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Good Deeds on The Dempster

Hi everyone!

We are now in the beautiful Kluane National Park.  We sadly and, in my case, tearfully, left Dawson City on Tuesday morning and then spent two relaxing nights at a luxury B&B in Takhini Hot Springs. We arrived in the park early this afternoon.

Can I tell you how exciting it was to watch my amazing wife come in second in the Dawson City women only poker tournament?  The $2100 was nice–that is for sure–but I was just so proud of her!

We had a laid back morning after Tel kicked ass in the tournament, and lazed around our B&B until lunchtime.  After that, we piled into our SUV and headed across the Yukon river to the Top of the World highway.  And trust me, whoever decided this road was a highway certainly took some liberties with the term!

Top of the world "highway"

We crossed into Alaska for the second time this trip at Poker Creek, Alaska.  This “town” has a population of two–the two American border guards!–and is the highest land border in the US.

My folks at the Poker Creek, Alaska border crossing

We were going to drive to Chicken, Alaska, but decided to turn back at Boundary, Alaska as the “highway” was under construction, and was in even rougher shape than usual.  While on the way to the Canadian border, we ran into two herds of caribou!

Traffic on the "highway"!

The next day, we got up early because we knew we wanted to drive up the Dempster highway.   The Dempster is the road that leads up past the Arctic circle to Inuvik, NWT. It is an area of spectacular, rugged beauty, untouched by the outside world. While walking to our car, we heard from a friend of our innkeeper that two young men had been stranded on the Dempster, having had three flat tires.  They repaired the first one, only to get two more.  With no more spare tires, one of them took the two flats and got a ride with a passer-by to Whitehorse, where he had the two tires repaired.  The other poor guy stayed with the car, waiting for his buddy to return.  We vowed to look for the guy to drive him to his car.  And…….120 km up the Dempster, we found him!  He was sitting by the side of the road, two spare tires beside him, hoping for a ride back to his car.

Happily, we met Yan, a young man from Quebec who had *kayaked* from Yellowknife to Inuvik with his friend Damien (now waiting with the car on the highway).  They took their 1992 Plymouth Reliant, with 350,0000 km on it, down the Dempster, running into nothing but bad luck.  First their car was robbed, then the starter broke, and they had to leave the the keys in the ignition permanently.  And then, the three flat tires.  Yan had left Damien with the car with nothing but bug spray and bear spray, and had taken 36 hours to get to Dawson, get the tire fixed, and get back to the place where we picked him up.  He was a really interesting guy, and I really felt he was a bit of a kindred spirit.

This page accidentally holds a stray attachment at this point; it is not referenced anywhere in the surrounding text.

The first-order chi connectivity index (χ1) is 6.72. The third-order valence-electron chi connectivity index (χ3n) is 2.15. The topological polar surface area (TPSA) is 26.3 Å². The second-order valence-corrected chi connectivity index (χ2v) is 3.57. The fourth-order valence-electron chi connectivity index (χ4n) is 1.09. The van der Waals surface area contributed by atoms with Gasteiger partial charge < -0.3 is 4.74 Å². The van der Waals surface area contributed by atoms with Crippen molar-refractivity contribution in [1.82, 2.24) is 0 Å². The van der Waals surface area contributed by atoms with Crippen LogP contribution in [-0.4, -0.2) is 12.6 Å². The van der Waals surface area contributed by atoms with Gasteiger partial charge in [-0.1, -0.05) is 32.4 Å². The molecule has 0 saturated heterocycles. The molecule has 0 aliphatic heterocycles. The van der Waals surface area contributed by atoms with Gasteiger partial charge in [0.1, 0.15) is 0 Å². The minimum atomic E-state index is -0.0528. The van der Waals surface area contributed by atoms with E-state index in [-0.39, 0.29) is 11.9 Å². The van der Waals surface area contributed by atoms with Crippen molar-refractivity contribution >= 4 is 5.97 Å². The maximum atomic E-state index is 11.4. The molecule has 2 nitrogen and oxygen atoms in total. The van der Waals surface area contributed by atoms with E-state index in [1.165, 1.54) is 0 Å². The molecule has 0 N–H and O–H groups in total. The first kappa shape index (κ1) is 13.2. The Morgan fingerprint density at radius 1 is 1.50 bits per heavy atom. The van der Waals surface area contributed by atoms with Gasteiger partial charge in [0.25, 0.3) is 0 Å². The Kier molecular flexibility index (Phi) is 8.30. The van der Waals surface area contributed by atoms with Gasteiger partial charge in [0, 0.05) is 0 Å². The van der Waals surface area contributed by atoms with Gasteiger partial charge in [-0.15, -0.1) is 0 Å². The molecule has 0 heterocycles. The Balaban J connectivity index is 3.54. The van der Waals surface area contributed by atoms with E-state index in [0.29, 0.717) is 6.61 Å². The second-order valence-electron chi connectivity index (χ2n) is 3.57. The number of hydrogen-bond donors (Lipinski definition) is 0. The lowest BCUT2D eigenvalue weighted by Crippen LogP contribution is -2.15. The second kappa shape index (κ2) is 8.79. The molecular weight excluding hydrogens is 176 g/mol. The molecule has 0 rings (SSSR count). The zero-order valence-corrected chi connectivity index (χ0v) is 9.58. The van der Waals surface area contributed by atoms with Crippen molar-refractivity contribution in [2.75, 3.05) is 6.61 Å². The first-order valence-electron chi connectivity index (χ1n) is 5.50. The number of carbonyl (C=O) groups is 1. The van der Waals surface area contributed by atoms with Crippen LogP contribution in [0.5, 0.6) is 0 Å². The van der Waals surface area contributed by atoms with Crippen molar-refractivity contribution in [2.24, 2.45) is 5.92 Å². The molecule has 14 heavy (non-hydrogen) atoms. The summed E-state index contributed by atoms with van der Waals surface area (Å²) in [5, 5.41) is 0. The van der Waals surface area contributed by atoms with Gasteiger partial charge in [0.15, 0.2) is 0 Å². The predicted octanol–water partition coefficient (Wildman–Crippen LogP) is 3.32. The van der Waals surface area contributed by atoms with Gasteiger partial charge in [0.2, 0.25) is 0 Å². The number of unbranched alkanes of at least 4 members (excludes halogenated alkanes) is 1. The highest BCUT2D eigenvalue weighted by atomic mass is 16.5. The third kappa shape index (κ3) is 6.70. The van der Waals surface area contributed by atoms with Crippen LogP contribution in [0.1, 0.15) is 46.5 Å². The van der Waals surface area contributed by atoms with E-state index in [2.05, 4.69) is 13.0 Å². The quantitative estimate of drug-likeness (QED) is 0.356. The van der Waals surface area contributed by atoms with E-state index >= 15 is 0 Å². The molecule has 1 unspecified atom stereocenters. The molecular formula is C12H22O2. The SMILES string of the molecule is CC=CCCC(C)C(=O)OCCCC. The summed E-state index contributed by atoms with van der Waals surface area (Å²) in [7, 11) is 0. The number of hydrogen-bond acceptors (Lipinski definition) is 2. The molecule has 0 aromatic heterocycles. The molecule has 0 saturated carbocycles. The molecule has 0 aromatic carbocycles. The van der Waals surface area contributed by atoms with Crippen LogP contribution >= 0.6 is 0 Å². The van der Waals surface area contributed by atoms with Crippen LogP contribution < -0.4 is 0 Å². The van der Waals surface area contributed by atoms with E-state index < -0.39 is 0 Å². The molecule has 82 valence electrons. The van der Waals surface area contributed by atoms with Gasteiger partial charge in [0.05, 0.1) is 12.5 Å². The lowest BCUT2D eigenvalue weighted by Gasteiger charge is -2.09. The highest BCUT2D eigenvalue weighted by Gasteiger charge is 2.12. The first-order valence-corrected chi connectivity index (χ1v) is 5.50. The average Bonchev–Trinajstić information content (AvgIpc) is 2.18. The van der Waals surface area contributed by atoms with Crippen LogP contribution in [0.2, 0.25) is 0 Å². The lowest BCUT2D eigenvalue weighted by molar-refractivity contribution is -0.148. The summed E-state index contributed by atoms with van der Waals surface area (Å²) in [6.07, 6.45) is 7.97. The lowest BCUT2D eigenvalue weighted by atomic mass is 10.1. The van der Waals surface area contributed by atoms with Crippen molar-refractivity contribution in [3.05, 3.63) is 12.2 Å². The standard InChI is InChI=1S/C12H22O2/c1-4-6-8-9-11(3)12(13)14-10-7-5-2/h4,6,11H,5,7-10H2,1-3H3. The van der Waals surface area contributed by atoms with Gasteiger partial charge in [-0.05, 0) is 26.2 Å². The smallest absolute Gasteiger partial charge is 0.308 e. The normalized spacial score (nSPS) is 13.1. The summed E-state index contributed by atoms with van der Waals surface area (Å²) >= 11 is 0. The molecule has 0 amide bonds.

Could not imagine a more beautiful place to be stranded!

We drove him another 80 km up the Dempster to Damien.  Once there, we gave the two guys all the food that we had in our SUV, as they had been so long without food.  And we waited while they changed their tires, and then followed them the 200 km back to Dawson to make sure that they were OK. We all felt really good about this, and were super happy to know that they made it back to Dawson safely.

Yann & Damien

Good deeds aside, the Dempster was spectacular. The scenery is amazing, and again, the term “highway” is not really appropriate….it is a rough, bumpy, pot-hole filled gravel road, with gigantic sharp rocks jutting out all over the place. But the starkness, the remoteness….they were amazing. And….we ran into a herd of wild horses!!  Well, we did not run into them–we saw them from a distance. We were about 60 km from the Arctic Circle, the sub-Arctic terrain, glacial lakes and snow covered land were completely different from the other places we have visited in the Yukon.  Another highlight on a trip filled with awesome experiences.

The Dempster Highway....heading to the Arctic Circle.

Beautiful, but does not do it justice!

I have to tell you that I was extremely sad to leave Dawson.  Crying sad.  I *hated* leaving and wanted to spend more time there in a way that I cannot describe.  There is just something about the place…..I am under its spell (and will be writing a blog post entirely about this spell when I get back home).

After leaving Dawson, we spent one and a half days at a ranch in Takhini, only leaving the property for lunch on our second day.  The grounds were beautiful, full of dogs and horses and, not surprisingly, more Quebeckers!  We felt sooooo relaxed leaving there this morning.

And now we are in Haines Junction, inside the beautiful Kluane National Park, a gorgeous UNESCO World Heritage Site.  We head back to Whitehorse tomorrow morning and the four of us fly home on Saturday.  If I do not write again, I will definitely write the above mentioned post on the spell of the Yukon when I return to Ottawa.

Bye for now, and thanks for reading!


Lake Kathleen inside the spectacular Kluane National Park

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